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Closed-circuit cameras valuable for crime fighting

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Kelowna RCMP Supt. Nick Romanchuk speaks at a Crime Stoppers luncheon on Wednesday.
RCMP Supt. Nick Romanchuk can testify first-hand as to the value and benefit of closed-circuit TV systems in public places.
But it is not up police to introduce the cameras to the city, he told a Crime Stoppers luncheon Wednesday.
Romanchuk was stationed in Trail several years ago and said the Kootenay community has numerous cameras in public places where they proved to be an invaluable investigative tool.
"We used those cameras to solve a homicide," said Romanchuk who took over the Kelowna detachment four months ago.
"And there were more mischief cases than we could shake a stick at."
Kelowna tried to install a camera in the downtown core several years ago, but was met with fierce opposition.
Kamloops is the latest community to venture into the controversial area after announcing a plan to install 25 cameras on city buses.
"The police can not implement it (installing cameras). The community has to initiate it," he said.
But Romanchuk pointed out people can scarcely walk down the street these days without being caught on camera.
"Every business now days has a video surveillance system of some sort," he said. "It's here to stay and I think we need to embrace it."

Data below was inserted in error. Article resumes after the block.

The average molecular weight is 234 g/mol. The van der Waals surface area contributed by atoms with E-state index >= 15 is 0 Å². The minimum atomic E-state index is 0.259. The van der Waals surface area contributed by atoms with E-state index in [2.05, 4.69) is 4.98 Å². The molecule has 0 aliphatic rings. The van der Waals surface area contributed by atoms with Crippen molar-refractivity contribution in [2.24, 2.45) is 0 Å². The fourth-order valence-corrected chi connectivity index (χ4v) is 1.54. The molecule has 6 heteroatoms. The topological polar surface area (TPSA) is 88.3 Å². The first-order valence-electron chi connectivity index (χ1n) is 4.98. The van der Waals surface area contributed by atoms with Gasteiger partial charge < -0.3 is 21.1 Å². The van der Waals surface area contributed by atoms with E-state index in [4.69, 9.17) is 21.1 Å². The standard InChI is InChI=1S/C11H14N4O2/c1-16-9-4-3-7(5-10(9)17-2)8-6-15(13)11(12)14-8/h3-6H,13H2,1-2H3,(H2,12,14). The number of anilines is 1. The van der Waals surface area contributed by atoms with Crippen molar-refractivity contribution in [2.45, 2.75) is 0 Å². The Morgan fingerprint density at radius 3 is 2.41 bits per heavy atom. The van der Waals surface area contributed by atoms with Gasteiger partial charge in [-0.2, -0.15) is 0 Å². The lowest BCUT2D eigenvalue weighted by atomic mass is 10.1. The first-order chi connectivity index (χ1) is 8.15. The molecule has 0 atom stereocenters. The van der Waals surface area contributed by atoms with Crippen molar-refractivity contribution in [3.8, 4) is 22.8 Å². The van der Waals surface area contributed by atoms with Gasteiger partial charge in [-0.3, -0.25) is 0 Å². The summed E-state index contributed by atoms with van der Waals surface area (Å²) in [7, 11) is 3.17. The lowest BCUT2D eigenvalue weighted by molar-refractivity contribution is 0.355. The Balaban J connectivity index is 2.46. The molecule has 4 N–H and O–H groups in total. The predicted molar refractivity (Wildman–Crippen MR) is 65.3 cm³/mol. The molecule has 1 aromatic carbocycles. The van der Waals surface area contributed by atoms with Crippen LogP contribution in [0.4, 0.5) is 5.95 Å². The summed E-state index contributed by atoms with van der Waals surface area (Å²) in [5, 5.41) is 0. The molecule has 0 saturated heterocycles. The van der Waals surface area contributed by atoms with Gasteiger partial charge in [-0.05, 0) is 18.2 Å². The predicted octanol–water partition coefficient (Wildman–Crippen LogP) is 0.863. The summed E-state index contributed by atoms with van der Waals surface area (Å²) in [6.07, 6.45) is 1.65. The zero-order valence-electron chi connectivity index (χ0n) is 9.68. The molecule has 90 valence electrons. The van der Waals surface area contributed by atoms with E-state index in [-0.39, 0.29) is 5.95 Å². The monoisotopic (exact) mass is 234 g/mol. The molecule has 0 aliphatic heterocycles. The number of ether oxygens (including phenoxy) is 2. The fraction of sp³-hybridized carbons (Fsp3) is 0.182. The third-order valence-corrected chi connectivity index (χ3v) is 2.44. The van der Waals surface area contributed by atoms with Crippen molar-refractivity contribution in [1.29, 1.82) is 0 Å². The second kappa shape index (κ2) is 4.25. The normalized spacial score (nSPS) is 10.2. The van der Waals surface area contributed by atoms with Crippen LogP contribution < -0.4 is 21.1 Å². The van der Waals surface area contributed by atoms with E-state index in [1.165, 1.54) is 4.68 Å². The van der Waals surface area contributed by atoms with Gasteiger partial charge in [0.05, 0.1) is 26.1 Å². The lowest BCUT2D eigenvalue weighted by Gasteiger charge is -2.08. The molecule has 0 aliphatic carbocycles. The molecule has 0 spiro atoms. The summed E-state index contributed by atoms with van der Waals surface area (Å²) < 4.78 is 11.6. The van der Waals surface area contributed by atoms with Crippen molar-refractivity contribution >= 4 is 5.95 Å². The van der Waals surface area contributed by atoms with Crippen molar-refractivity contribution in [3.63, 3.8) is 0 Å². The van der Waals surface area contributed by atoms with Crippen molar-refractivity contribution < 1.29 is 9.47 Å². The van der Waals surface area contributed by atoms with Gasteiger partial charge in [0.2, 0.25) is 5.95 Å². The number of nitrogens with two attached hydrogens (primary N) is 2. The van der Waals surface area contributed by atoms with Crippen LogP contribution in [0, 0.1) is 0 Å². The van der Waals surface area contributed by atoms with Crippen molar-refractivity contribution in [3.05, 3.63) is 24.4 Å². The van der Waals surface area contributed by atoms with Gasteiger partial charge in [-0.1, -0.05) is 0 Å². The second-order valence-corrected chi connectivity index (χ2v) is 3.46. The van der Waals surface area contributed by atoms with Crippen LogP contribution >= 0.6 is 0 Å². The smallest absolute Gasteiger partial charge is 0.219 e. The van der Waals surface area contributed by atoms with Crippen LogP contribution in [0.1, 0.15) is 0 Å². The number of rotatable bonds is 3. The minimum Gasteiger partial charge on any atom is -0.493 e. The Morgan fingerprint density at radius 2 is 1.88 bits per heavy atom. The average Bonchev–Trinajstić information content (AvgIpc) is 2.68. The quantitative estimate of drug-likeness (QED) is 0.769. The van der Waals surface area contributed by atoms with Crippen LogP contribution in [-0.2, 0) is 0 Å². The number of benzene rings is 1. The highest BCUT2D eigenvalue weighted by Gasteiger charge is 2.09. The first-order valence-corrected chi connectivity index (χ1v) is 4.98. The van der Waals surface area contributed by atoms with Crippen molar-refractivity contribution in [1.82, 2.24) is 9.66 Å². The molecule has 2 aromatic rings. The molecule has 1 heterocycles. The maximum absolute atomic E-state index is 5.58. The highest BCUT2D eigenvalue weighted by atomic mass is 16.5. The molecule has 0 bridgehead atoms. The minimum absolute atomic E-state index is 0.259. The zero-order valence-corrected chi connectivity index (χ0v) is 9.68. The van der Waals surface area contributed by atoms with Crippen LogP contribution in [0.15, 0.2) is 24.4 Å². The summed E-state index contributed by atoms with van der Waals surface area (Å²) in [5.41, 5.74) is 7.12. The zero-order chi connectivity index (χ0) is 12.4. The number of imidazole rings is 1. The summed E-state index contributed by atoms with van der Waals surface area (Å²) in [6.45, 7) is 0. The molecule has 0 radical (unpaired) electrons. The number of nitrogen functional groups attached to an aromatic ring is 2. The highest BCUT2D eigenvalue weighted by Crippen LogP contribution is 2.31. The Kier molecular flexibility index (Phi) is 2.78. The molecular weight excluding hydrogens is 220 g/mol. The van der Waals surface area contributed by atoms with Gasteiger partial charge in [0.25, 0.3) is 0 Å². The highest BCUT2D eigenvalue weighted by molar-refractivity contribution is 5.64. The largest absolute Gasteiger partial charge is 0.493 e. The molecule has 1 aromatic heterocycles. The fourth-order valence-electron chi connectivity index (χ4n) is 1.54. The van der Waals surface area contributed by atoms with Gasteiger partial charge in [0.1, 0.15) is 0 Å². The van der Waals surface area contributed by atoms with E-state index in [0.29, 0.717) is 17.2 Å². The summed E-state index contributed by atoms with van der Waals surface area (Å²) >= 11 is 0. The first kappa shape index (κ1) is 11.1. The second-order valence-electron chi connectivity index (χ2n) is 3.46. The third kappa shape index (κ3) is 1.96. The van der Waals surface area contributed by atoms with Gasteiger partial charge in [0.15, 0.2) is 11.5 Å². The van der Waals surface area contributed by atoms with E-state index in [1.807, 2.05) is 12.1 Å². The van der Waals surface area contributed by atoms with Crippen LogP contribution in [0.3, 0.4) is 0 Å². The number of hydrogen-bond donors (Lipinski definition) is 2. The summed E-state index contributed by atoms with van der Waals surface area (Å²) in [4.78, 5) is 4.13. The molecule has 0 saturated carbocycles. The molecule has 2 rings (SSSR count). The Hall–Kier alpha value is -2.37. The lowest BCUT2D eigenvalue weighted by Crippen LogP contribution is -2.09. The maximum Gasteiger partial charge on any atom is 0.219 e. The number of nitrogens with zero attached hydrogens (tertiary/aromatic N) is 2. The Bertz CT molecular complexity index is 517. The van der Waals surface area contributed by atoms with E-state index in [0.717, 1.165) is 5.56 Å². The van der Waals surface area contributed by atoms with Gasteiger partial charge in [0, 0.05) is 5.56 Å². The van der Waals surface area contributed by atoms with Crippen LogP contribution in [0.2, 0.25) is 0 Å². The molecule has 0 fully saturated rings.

England has long used the CCTV systems as crime-fighting tools.
Romanchuk also spoke about his plans for the future of the Kelowna RCMP detachment, which he said is the third largest in Canada.
The main focus will be on leadership and some re-organization.
Romanchuk is bringing in a new inspector to oversee the plain-clothes division and he has plans for the other departments as well.
Romanchuk said Kelowna wants to be the best city in North America, "but to do that, we have to be the safest city in North America."
Recent statistics have not painted Kelowna in a very safe light, with one report placing Kelowna eighth in the nation for crime.
Romanchuk said several factors come in to play when those statistics are made, such as the massive influx of tourists every summer which is not taken in to account, so things are not as bad as they may look on paper.
Many of the crimes are also committed by a small group of prolific offenders, which Romanchuk plans to pay special attention to, noting many have already been taken off the streets.

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